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Subject:  Should I Sell??? Date:  1/26/2013  1:10 AM
Author:  dvena Number:  124 of 595

Hi Fellow Fools,

There have been quite a few posts lately due to run ups in several well followed stocks (DDD, NFLX, SSYS are just three examples). Most of these posts ask the same question in oh so many ways: Should I sell after the run up?

The answer to this question, like so many related to investing, is IT DEPENDS. The standard answer that most give, me included is this: It a stock has become too big a part of your portfolio and this is keeping you awake at night, then you should sell enough to get it back to a level you are comfortable with.

I do, however, want to give a more in depth answer, a different answer; because I think that sometimes it is not that simple. To illustrate, let me recount a piece of my personal investing history, using NFLX as an example.

I bought my first position in NFLX as one of my very first stock purchases after joining Stock Advisor in August of 2007. Being a new investor, I was very open to suggestion and had not yet developed my own investing philosophy. One of the first things I remember hearing was from the Jim Cramer ilk about taking money off the table and playing with house money. At the time, I did not know any better, but I now believe this is a fallacy. All the money in my portfolio is mine. I have earned every dollar in gains by leaving the money there. I would not be playing with house money; I am playing with my money. I listened to those voices and sold half of my very first position in NFLX because it had more than doubled by then. I bought at 17.10 and sold at 41.65. I was proud; because I have I had already taken out all the money I had initially invested in NFLX.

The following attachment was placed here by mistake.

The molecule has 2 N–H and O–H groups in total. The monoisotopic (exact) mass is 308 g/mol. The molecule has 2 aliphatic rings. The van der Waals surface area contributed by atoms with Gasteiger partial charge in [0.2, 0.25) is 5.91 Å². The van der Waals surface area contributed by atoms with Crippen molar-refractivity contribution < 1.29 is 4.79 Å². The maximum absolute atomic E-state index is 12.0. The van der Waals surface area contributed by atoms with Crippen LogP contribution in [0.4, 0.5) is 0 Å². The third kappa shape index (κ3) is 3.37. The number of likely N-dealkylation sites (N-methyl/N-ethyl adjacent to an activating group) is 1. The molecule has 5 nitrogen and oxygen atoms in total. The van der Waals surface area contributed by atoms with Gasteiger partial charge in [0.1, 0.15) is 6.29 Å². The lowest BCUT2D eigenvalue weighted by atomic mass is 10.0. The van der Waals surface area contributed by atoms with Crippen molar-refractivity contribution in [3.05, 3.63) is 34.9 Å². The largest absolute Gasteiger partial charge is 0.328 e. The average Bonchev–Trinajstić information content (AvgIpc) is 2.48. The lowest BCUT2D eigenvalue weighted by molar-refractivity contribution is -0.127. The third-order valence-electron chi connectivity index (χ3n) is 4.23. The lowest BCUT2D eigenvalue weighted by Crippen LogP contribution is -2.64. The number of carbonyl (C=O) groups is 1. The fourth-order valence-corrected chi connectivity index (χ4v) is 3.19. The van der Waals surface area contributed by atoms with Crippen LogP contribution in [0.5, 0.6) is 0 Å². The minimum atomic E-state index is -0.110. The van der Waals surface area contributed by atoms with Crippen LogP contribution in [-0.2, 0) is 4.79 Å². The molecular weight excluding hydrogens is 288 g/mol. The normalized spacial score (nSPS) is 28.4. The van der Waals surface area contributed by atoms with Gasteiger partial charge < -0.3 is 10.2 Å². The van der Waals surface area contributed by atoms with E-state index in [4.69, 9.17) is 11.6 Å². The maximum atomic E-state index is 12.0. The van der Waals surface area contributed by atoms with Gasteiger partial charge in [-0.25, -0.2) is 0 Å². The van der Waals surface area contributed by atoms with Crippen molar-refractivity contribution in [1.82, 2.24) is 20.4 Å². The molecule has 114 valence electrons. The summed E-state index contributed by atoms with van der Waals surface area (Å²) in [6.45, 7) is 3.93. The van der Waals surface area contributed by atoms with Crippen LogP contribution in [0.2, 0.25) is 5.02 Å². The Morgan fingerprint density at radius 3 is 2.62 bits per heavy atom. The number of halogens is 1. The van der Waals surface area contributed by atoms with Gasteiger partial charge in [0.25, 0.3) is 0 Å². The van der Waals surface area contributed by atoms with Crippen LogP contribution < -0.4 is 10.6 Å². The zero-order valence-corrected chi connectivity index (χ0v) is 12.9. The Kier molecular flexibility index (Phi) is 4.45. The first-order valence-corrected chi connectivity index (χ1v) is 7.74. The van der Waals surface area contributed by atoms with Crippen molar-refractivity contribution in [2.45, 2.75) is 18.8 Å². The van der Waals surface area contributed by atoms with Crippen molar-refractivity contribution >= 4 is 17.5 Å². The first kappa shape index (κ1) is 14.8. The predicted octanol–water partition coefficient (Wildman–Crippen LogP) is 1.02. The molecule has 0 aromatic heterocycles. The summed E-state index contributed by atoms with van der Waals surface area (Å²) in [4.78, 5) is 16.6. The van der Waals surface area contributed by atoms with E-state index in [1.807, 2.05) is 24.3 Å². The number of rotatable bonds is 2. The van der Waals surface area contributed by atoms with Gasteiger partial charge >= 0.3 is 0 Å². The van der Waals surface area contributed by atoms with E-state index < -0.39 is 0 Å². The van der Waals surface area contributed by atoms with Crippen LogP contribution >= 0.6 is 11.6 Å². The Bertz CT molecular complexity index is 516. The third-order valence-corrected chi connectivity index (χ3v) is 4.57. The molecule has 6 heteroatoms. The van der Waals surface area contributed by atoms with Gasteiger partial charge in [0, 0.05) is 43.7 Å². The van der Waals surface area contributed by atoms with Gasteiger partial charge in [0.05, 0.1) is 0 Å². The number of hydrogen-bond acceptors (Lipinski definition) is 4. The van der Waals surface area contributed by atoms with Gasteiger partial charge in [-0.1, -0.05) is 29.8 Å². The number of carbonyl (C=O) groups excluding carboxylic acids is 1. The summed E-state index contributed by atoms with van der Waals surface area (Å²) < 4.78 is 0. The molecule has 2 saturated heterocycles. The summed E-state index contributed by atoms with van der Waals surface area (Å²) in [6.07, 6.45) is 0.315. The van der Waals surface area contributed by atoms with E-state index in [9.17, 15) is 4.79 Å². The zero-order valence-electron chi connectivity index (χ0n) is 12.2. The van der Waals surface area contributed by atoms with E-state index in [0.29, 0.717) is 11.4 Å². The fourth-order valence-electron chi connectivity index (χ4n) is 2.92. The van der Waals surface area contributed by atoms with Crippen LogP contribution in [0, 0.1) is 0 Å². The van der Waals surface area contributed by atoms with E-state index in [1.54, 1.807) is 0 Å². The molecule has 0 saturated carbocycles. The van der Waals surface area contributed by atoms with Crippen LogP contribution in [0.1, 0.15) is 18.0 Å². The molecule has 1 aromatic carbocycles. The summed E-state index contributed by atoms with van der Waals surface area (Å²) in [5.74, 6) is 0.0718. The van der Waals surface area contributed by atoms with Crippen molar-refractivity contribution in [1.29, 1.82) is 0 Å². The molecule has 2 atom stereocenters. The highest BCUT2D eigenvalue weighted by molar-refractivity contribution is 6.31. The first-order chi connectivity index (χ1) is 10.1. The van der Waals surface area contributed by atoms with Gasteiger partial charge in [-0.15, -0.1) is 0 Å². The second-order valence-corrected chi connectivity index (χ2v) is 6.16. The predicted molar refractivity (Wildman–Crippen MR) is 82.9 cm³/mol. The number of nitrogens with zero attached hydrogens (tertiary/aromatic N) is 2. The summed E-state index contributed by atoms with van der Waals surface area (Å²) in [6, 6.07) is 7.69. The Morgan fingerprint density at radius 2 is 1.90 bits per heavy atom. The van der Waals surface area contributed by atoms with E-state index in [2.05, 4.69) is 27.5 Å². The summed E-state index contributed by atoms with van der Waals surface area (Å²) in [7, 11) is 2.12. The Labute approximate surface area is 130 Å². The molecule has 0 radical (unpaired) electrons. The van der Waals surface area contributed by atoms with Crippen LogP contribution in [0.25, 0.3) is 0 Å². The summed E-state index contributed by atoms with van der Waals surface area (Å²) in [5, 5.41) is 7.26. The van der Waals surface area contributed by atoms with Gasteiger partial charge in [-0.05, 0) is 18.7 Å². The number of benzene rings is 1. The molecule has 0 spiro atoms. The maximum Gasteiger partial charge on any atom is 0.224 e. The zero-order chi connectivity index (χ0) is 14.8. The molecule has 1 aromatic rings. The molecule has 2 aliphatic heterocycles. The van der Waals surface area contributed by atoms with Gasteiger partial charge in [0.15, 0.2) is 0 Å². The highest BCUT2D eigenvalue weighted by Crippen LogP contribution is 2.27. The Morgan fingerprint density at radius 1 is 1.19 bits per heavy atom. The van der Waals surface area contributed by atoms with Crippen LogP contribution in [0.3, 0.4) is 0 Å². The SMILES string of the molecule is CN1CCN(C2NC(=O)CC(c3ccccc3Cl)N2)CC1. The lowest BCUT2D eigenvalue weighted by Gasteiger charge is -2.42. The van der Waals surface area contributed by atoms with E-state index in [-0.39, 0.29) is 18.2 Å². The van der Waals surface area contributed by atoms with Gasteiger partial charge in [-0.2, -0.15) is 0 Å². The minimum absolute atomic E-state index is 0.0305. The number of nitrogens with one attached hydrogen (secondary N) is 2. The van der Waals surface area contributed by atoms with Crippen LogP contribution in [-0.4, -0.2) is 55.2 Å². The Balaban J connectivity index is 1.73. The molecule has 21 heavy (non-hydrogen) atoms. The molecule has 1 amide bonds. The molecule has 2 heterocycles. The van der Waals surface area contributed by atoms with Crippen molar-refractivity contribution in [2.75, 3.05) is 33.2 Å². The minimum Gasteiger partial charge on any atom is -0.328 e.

Here’s the thing. I think every investor does what we do for one reason: to make money. The question that each of us has to ask is will you step over a dollar to pick up a nickel? I believe that the holy grail of every investor is the elusive 10-bagger. They don’t happen all that often. This is the Super Bowl of investing. The 10-bagger (or more) is Moby Dick. This is the result we all hope to achieve. Yes, I know, everyone must wants to make money. Everyone wants to beat the market. But hidden down deep in the recesses of your investing soul, you want to conquer the beast.

If this is the case (if this is not you, you can stop reading now), we must answer the question, why do so few investors land the big one? Two reasons, the first of which is easy – finding a stock that will achieve this type of gains is not at all easy. However, we know that both Stock Advisor and Rule Breakers have both found them, so they are there in front of us. The second reason if much more complicated and sinister. I believe I know the reason and I want to share it! Are you ready? OK, here it comes: It is because investors defeat themselves. The amount of patience and perseverance it takes to achieve this feat is very difficult to fathom. When your stock goes up 10% or 50% or even 100%, you may be able to resist. But when the bags start to pile up, it becomes more and more difficult to resist the call of the siren. She will say things like “pigs get slaughtered” or “take some off the table”. I know - I fell victim to her call. If we are in this to make money, why do we run at the early signs that we are doing so successfully? Fear of failure, mostly.

I really love this quote by David Gardner. I read it and many other similar posts that resonated with me and has directed a good portion of my investing philosophy:

For any investors who have ever made a true ten-bagger -- a real-life investment decision with real money that plays into real consequences (really positive consequences) in the market -- I encourage you to ask investors that you know: "Have they ever actually made one?" -- I think we